The preparation of a data landscape report (2/3)

3. Description of the main information systems and datasets available

This is a description of the main information systems with nutrition-relevant information. It addresses questions such as:

  • How is data collection organised?
  • What systematic data quality control mechanisms are applied?
  • Which indicators are collected?
  • What are the sampling methods, exact dates of data collection, and population groups covered by the data?
  • What is the procedure to access the datasets?
  • Which outputs are produced on the basis of this data? For whom and how are they used?
    One data provider can manage one or more information systems (e.g. a National Statistical Office manages the Demographic and Health Survey, as well as SMART Surveys).

Typical information systems include: Education Management Information System, Health Information Routine Data (DHIS2), Water Management Information System, Household Income and Consumption Surveys, Health and Nutrition Expenditure Surveys, Demographic and Health Surveys (DHS), Multiple Indicator Cluster Surveys (MICS), SMART Nutrition Surveys, and Integrated Food Security Phase Classification Database (IPC)…

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4. Indicator matrix

Ideally, an Excel file is populated with information for all the indicators included in the data landscape (see below for an example of an indicator matrix).
The typical information collected on each indicator includes:

  • Name of the dataset(s) to which the indicator is attached
  • Definition of the indicator (variables used to generate the indicator)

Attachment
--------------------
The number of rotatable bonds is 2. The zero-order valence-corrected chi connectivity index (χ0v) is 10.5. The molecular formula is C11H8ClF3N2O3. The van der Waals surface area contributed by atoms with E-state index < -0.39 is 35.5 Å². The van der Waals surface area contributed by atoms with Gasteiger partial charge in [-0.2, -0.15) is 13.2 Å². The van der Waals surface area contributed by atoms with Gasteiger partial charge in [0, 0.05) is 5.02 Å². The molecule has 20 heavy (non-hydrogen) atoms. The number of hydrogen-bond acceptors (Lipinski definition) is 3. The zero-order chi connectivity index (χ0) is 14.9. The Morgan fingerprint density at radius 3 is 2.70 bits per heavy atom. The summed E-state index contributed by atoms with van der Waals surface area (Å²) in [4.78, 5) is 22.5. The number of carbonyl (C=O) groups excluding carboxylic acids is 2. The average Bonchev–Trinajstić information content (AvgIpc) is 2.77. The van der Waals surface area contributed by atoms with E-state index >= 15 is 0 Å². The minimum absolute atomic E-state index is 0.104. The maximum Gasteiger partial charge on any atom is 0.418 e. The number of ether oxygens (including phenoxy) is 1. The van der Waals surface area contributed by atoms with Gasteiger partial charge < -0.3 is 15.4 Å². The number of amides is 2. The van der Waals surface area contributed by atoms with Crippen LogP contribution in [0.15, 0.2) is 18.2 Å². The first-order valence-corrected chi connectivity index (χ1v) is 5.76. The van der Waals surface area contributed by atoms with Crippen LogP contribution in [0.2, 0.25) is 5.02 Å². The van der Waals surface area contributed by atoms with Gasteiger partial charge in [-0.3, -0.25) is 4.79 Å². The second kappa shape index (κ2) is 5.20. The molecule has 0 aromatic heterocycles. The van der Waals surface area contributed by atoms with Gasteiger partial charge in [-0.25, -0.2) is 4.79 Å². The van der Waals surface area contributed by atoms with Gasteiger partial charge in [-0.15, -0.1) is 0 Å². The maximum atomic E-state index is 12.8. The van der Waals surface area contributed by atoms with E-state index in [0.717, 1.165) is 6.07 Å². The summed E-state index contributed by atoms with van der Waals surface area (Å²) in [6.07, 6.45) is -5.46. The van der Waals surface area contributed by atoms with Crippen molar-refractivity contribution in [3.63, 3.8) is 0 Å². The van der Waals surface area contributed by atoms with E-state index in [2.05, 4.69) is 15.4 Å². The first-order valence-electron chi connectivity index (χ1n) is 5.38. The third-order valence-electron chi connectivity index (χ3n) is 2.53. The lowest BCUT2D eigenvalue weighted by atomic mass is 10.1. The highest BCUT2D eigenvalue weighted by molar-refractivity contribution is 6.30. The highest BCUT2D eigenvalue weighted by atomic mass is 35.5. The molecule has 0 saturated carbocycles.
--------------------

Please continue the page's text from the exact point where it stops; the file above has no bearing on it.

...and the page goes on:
• Period of data collection
  • Year of data collection
  • Data collection sampling method (e.g. survey, routine)
  • Geographical coverage
  • Organisation(s) that collect and manage the data

Note that indicators from different datasets may not be directly comparable (Challenge n°3, this section, page 8).

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Example of indicator matrix
The indicator matrix in an Excel file (as in the example provided below based on the experience of Niger) is an ideal output of a data landscape exercise. It describes which datasets contain for instance an indicator identified to answer a policy-relevant question. However, as detailed in Challenge n°1 (this section, page 6), describing all indicators available in all datasets that are of interest to NIPN can be a massive piece of work, which is not always necessary. Côte d’Ivoire, for example, decided to describe the information systems and datasets of interest to NIPN without describing precisely all indicators available in these datasets, and did not develop an indicator matrix.
Download an example of indicator matrix in Excel format (based on the experience of Niger).
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